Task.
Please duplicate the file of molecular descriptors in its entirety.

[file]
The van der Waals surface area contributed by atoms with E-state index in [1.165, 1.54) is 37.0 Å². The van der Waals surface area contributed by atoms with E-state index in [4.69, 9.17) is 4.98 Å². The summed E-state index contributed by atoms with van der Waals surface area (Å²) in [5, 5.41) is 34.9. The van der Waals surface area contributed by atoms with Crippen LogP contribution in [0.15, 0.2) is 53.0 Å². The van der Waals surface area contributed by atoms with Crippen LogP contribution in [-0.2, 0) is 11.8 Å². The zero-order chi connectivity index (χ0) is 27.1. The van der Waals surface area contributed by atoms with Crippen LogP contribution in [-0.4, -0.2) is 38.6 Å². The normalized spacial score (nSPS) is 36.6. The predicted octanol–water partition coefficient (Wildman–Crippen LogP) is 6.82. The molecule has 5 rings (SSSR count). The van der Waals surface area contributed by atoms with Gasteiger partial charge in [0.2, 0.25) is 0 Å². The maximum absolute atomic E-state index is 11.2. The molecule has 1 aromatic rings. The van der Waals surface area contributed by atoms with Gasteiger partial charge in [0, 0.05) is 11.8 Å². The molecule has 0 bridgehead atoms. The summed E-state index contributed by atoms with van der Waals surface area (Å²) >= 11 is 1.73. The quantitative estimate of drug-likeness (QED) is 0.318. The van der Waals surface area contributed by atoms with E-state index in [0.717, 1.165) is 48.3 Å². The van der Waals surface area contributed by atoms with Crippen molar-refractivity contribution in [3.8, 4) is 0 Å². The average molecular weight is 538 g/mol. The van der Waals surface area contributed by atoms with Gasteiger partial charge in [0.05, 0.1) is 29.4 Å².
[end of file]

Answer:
The van der Waals surface area contributed by atoms with E-state index in [1.165, 1.54) is 37.0 Å². The van der Waals surface area contributed by atoms with E-state index in [4.69, 9.17) is 4.98 Å². The summed E-state index contributed by atoms with van der Waals surface area (Å²) in [5, 5.41) is 34.9. The van der Waals surface area contributed by atoms with Crippen LogP contribution in [0.15, 0.2) is 53.0 Å². The van der Waals surface area contributed by atoms with Crippen LogP contribution in [-0.2, 0) is 11.8 Å². The zero-order chi connectivity index (χ0) is 27.1. The van der Waals surface area contributed by atoms with Crippen LogP contribution in [-0.4, -0.2) is 38.6 Å². The normalized spacial score (nSPS) is 36.6. The predicted octanol–water partition coefficient (Wildman–Crippen LogP) is 6.82. The molecule has 5 rings (SSSR count). The van der Waals surface area contributed by atoms with Gasteiger partial charge in [0.2, 0.25) is 0 Å². The maximum absolute atomic E-state index is 11.2. The molecule has 1 aromatic rings. The van der Waals surface area contributed by atoms with Gasteiger partial charge in [0, 0.05) is 11.8 Å². The molecule has 0 bridgehead atoms. The summed E-state index contributed by atoms with van der Waals surface area (Å²) >= 11 is 1.73. The quantitative estimate of drug-likeness (QED) is 0.318. The van der Waals surface area contributed by atoms with E-state index in [0.717, 1.165) is 48.3 Å². The van der Waals surface area contributed by atoms with Crippen molar-refractivity contribution in [3.8, 4) is 0 Å². The average molecular weight is 538 g/mol. The van der Waals surface area contributed by atoms with Gasteiger partial charge in [0.05, 0.1) is 29.4 Å².